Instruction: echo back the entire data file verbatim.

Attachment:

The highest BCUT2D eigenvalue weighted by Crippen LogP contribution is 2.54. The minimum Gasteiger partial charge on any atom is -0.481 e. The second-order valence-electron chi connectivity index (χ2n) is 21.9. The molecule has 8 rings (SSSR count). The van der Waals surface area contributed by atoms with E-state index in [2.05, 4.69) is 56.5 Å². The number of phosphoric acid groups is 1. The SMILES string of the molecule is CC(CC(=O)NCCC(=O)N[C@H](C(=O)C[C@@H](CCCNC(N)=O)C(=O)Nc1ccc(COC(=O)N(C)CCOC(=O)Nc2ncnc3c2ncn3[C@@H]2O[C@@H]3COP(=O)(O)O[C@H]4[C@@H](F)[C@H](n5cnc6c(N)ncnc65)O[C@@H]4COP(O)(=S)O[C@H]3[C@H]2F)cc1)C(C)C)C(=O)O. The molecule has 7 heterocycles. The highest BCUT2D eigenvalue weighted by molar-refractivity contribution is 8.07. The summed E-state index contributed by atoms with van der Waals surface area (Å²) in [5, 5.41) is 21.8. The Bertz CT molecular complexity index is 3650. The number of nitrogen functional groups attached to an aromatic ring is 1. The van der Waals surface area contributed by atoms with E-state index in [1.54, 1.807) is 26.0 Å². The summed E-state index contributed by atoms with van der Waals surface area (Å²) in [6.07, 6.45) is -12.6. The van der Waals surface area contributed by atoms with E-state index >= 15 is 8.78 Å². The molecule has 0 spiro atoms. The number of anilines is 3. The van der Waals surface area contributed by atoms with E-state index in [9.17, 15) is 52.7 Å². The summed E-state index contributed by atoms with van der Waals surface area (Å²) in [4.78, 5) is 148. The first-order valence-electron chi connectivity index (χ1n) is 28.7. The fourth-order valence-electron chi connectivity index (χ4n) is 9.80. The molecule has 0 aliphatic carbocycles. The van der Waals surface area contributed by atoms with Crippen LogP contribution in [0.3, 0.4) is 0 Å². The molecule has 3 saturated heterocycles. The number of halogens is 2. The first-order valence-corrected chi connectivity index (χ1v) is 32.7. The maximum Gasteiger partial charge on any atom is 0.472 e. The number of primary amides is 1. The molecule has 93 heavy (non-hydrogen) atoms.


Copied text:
The highest BCUT2D eigenvalue weighted by Crippen LogP contribution is 2.54. The minimum Gasteiger partial charge on any atom is -0.481 e. The second-order valence-electron chi connectivity index (χ2n) is 21.9. The molecule has 8 rings (SSSR count). The van der Waals surface area contributed by atoms with E-state index in [2.05, 4.69) is 56.5 Å². The number of phosphoric acid groups is 1. The SMILES string of the molecule is CC(CC(=O)NCCC(=O)N[C@H](C(=O)C[C@@H](CCCNC(N)=O)C(=O)Nc1ccc(COC(=O)N(C)CCOC(=O)Nc2ncnc3c2ncn3[C@@H]2O[C@@H]3COP(=O)(O)O[C@H]4[C@@H](F)[C@H](n5cnc6c(N)ncnc65)O[C@@H]4COP(O)(=S)O[C@H]3[C@H]2F)cc1)C(C)C)C(=O)O. The molecule has 7 heterocycles. The highest BCUT2D eigenvalue weighted by molar-refractivity contribution is 8.07. The summed E-state index contributed by atoms with van der Waals surface area (Å²) in [5, 5.41) is 21.8. The Bertz CT molecular complexity index is 3650. The number of nitrogen functional groups attached to an aromatic ring is 1. The van der Waals surface area contributed by atoms with E-state index in [1.54, 1.807) is 26.0 Å². The summed E-state index contributed by atoms with van der Waals surface area (Å²) in [6.07, 6.45) is -12.6. The van der Waals surface area contributed by atoms with E-state index >= 15 is 8.78 Å². The molecule has 0 spiro atoms. The number of anilines is 3. The van der Waals surface area contributed by atoms with E-state index in [9.17, 15) is 52.7 Å². The summed E-state index contributed by atoms with van der Waals surface area (Å²) in [4.78, 5) is 148. The first-order valence-electron chi connectivity index (χ1n) is 28.7. The fourth-order valence-electron chi connectivity index (χ4n) is 9.80. The molecule has 0 aliphatic carbocycles. The van der Waals surface area contributed by atoms with Crippen LogP contribution in [0.3, 0.4) is 0 Å². The molecule has 3 saturated heterocycles. The number of halogens is 2. The first-order valence-corrected chi connectivity index (χ1v) is 32.7. The maximum Gasteiger partial charge on any atom is 0.472 e. The number of primary amides is 1. The molecule has 93 heavy (non-hydrogen) atoms.